Friday, November 24, 2017

Friending on Facebook

I get quite a lot of friend requests on Facebook, most of which I decline. I thought it would be worth explaining why here, in the hope that some of the people who want to friend me also read my blog.

All of my FB posts are public, open to everyone. So the only effect of friending someone is that I get to see his posts--some at random, if I correctly understand how FB works, some because they mention me or have some other content that makes FB flag them for my attention.

When I get a friend request, I look at the requester's page to see if there is a particular reason why I would want to see his posts and the comments on them. If they are in a language other than English I almost always decline, since I am not fluent in any other language and so would rarely make the effort to read them. Google translate is getting better, but still not good enough for routine use. If the posts and comments are in English, I look at them to see if there is anything that makes them more interesting than the average of what I am already seeing on FB. If not I usually decline. 

I'm not entirely comfortable with this policy since I worry that people will interpret my declining their request as an unfriendly response, but I don't see much point to accumulating hundreds or thousands of "friends" whose posts I don't actually read.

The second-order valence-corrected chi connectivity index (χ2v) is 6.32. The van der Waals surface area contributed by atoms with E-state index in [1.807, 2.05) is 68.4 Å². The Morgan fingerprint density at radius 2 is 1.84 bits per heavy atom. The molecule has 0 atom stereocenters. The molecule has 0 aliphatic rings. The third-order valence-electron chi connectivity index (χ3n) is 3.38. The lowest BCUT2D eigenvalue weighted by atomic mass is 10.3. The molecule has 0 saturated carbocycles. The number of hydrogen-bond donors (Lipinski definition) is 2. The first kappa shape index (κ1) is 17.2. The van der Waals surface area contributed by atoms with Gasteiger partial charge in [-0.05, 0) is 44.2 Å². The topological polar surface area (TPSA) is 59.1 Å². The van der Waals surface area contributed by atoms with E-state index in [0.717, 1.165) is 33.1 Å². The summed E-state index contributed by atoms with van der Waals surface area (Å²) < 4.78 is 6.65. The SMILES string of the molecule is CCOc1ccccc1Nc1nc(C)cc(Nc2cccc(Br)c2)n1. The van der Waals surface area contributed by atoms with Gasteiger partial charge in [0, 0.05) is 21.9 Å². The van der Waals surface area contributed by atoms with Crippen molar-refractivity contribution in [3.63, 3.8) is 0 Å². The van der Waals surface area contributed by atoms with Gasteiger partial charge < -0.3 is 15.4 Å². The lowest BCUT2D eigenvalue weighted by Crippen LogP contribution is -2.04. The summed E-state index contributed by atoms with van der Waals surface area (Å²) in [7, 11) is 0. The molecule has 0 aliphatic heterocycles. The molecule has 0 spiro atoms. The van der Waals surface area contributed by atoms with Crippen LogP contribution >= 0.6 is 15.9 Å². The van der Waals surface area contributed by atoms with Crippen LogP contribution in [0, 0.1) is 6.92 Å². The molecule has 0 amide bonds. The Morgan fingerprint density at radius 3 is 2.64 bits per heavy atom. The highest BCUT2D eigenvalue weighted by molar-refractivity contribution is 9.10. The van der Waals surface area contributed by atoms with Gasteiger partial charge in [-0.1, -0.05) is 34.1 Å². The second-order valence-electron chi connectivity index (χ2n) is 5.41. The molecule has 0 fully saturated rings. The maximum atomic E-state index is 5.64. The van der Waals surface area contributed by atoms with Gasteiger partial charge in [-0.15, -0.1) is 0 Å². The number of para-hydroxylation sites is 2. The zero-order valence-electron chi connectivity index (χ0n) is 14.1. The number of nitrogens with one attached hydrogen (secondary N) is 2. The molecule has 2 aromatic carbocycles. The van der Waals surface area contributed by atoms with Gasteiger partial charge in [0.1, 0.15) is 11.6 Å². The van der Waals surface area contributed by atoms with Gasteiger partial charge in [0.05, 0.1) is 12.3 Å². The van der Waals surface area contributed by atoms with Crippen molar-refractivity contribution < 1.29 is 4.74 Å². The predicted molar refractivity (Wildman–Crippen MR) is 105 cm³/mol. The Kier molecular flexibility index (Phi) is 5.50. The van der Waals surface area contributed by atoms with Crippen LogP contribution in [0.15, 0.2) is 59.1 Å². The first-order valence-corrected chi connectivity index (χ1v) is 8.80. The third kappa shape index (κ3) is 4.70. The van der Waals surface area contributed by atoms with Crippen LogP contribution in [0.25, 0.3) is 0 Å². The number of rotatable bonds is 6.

Is a Complete Sex Change Operation Possible?

In one of Lois Bujold's books, a character is changed from female to male via a high tech medical procedure. In Karl Gallagher's Torchship series, sex change operations are treated as routine options–one minor character has changed f to m in order to be physically qualified for a preferred military role and plans to change back later.

That raises an interesting question. Altering the physical structure of the body looks like something that should be practical with the medical technology we can expect to have sometime in the next century. But a complete change should include a change at the genetic level, from XX to XY or the reverse, and Bujold makes that explicit in her story.

This raises two questions. One is whether the change could be made. I think the answer is pretty clearly yes, given a sufficiently advanced technology. One could, after all, have nanotech cell repair machines, very small robot submarines, that go through the body altering every cell.

The more interesting question is to what degree the result would still be the same person. The Y chromosome contains lots of genes in addition to the gene SRY that determines testes development. So replacing an X with a Y or a Y with an X would change a lot of the individual's genetic code. 

Could the problem be avoided by copying all of the genes not relevant to sex determination from the existing Y to the new X? Possibly. But it will not work the other way because the X is much larger than the Y; there is not room on the Y for all the genes from the X. 

Alternatively, is it an issue that doesn't matter because all the relevant determination of the organism by the genes has already happened in the adult? I don't know the answer.

Comments welcome, ideally by people who know more about this stuff than I do.